open top bus 158533Daphne slammed her clock card into the machine until she heard the metal stamp clunk. Easing it back out, she winced as she read the time, hoping that the clock above the machine was fast. 08:28. Her boss Henry didn’t do late. Or at least it wasn’t in his vocabulary, unless he was telling someone else off for being it. He’d have a field day with her today. 28 minutes. Half an hour, may as well have been half a day.

Like Daphne, Mark was invariably late but he’d get away with it because he was the boss’ son. And neither of them could explain to Henry that she should be let off because she was secretly dating said boss’ son… and had been for three years. They were surprised he’d not noticed the snatched glances in the dining hall, hands lingering when passing paperwork, the amount of times they were at the printer bank at the same time.

Late was late and that’s all there was to it.

“Women should know better,” Henry had said to her once. She’d been on time for a long time after that but every now and then she just couldn’t help it. And this morning couldn’t be helped; dead battery in alarm clock, sun late waking her up. No excuse really, but it wasn’t as if she didn’t make up for it with skipped lunches, often one of the last to leave. Not that he noticed those things, but at least she had a clear conscience.

That was until her colleague, Accounts Assistant Emma, told her about her brother leaving his job as a tour guide for a belated gap year and how Daphne would be the perfect person to fill his shoes; with her knowledge of the town and soothing, steady voice.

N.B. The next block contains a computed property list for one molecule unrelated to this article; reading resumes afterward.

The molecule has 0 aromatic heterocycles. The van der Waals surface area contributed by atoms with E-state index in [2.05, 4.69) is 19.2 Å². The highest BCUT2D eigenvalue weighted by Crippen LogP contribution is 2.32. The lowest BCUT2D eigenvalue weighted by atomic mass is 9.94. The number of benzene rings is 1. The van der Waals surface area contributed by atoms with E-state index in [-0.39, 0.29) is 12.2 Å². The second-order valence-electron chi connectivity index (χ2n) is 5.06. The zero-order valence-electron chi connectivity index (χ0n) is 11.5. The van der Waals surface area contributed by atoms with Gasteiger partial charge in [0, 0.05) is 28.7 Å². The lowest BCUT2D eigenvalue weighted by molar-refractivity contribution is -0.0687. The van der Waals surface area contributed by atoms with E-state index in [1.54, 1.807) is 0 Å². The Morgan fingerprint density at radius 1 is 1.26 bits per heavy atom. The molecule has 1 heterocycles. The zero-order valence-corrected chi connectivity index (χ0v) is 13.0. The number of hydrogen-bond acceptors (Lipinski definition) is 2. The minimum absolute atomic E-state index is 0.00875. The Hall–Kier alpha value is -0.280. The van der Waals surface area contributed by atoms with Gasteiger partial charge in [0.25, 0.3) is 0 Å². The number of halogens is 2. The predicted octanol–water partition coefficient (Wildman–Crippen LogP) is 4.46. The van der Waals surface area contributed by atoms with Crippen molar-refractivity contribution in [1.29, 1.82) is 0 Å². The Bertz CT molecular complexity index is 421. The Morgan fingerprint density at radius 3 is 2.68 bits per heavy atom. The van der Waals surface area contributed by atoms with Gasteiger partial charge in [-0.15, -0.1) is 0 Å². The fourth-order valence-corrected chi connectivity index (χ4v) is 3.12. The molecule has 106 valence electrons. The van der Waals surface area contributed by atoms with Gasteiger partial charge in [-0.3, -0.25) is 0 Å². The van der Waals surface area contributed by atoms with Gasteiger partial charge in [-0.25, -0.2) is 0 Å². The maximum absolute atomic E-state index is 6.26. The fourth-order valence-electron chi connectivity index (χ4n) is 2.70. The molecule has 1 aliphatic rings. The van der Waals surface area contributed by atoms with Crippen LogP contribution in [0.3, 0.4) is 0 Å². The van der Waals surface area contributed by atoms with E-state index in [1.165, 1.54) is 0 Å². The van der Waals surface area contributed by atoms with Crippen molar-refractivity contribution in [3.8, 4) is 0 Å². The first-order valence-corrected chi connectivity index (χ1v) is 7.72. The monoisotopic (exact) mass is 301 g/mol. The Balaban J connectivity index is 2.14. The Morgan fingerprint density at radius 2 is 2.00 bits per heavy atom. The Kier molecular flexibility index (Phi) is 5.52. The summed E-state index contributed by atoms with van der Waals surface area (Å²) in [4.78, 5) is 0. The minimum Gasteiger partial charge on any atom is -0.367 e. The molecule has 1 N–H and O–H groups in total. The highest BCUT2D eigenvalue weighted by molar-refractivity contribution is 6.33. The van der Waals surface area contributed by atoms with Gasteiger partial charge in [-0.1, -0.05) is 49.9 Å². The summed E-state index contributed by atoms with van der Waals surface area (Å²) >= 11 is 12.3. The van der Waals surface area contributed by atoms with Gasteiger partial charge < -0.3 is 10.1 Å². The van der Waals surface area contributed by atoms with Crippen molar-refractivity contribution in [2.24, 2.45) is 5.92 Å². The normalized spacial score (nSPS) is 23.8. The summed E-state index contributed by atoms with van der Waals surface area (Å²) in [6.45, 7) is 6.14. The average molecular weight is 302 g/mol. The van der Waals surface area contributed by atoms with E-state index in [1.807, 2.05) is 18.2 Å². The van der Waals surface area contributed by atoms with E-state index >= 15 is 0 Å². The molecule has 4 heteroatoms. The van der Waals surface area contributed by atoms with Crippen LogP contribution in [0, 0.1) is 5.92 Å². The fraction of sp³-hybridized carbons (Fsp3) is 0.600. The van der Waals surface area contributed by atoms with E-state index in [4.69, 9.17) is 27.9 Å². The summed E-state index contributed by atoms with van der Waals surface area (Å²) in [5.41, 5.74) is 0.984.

Torn between seeing less of Mark but being in a job she might actually enjoy, Daphne applied. 95% hoping 5% anticipating, she’d squealed as she’d received the call on her mobile a few evenings later, just as she’d been opening her front door.

Of course Henry was not best pleased. “At least when you women get yourselves up the duff there’s a chance of you coming back when you’ve had enough of the little ankle-biters. I knew there was something flighty about you, Daphne. Just up and leave at the first opportunity.”

The first opportunity had taken 15 years but that clearly didn’t count. She wondered why his lovely wife Brenda put up with him.

The mixed feelings returned when she was thrown a surprise leaving party, with a table full of gifts – not one, she noticed, from Henry.


Emma had been right. She’d needed little training; sitting in on two different routes, she soon had it licked. A good memory had certainly helped; ever since she was a child she could just look at a shopping list and remember every item, which was how she’d ended up in accounts; a head for figures. Financial statistics in the old job turned into dates and distances in the new, and she even threw in a few facts she’d already known.


As the open top bus drove past the old racecourse she’d tell her clients, mostly foreign tourists, about its history dating back to 1632. The races had then stopped, due to accidents in 1681 until the then Lord Spencer (she soon learnt to pause at the mention of him for the ‘oohs’ and ‘ahs’ that proceeded) resumed them in 1727. A couple at the back looked particularly interested, and even stopped kissing when Gypsy Lane and Romany Pub were mentioned, before resuming their passionate embrace.